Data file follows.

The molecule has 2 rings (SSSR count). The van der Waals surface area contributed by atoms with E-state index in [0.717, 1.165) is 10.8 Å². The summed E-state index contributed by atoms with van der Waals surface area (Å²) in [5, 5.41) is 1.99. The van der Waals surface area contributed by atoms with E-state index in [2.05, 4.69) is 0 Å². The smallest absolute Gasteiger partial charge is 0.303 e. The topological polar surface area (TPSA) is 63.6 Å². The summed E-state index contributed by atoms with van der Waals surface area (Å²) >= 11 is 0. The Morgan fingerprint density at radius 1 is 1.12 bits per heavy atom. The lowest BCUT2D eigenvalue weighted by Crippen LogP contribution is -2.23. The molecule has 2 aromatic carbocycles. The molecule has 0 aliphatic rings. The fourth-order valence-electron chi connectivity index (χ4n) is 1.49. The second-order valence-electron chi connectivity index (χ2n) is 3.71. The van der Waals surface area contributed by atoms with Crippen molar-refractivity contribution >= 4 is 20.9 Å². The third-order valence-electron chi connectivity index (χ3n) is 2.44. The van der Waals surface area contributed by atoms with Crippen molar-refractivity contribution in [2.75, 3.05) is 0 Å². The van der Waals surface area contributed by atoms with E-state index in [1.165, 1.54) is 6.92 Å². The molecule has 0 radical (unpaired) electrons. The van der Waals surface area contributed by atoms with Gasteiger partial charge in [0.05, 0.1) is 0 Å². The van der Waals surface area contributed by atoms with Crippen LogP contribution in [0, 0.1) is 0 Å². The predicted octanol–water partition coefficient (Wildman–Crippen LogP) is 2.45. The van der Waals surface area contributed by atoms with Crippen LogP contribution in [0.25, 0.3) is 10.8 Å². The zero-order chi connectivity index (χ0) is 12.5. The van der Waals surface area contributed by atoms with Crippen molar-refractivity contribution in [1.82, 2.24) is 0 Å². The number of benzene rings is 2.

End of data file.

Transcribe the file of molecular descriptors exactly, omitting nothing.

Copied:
The molecule has 2 rings (SSSR count). The van der Waals surface area contributed by atoms with E-state index in [0.717, 1.165) is 10.8 Å². The summed E-state index contributed by atoms with van der Waals surface area (Å²) in [5, 5.41) is 1.99. The van der Waals surface area contributed by atoms with E-state index in [2.05, 4.69) is 0 Å². The smallest absolute Gasteiger partial charge is 0.303 e. The topological polar surface area (TPSA) is 63.6 Å². The summed E-state index contributed by atoms with van der Waals surface area (Å²) >= 11 is 0. The Morgan fingerprint density at radius 1 is 1.12 bits per heavy atom. The lowest BCUT2D eigenvalue weighted by Crippen LogP contribution is -2.23. The molecule has 2 aromatic carbocycles. The molecule has 0 aliphatic rings. The fourth-order valence-electron chi connectivity index (χ4n) is 1.49. The second-order valence-electron chi connectivity index (χ2n) is 3.71. The van der Waals surface area contributed by atoms with Crippen molar-refractivity contribution >= 4 is 20.9 Å². The third-order valence-electron chi connectivity index (χ3n) is 2.44. The van der Waals surface area contributed by atoms with Crippen molar-refractivity contribution in [2.75, 3.05) is 0 Å². The van der Waals surface area contributed by atoms with E-state index in [1.165, 1.54) is 6.92 Å². The molecule has 0 radical (unpaired) electrons. The van der Waals surface area contributed by atoms with Gasteiger partial charge in [0.05, 0.1) is 0 Å². The van der Waals surface area contributed by atoms with Crippen LogP contribution in [0, 0.1) is 0 Å². The predicted octanol–water partition coefficient (Wildman–Crippen LogP) is 2.45. The van der Waals surface area contributed by atoms with Crippen LogP contribution in [0.25, 0.3) is 10.8 Å². The zero-order chi connectivity index (χ0) is 12.5. The van der Waals surface area contributed by atoms with Crippen molar-refractivity contribution in [1.82, 2.24) is 0 Å². The number of benzene rings is 2.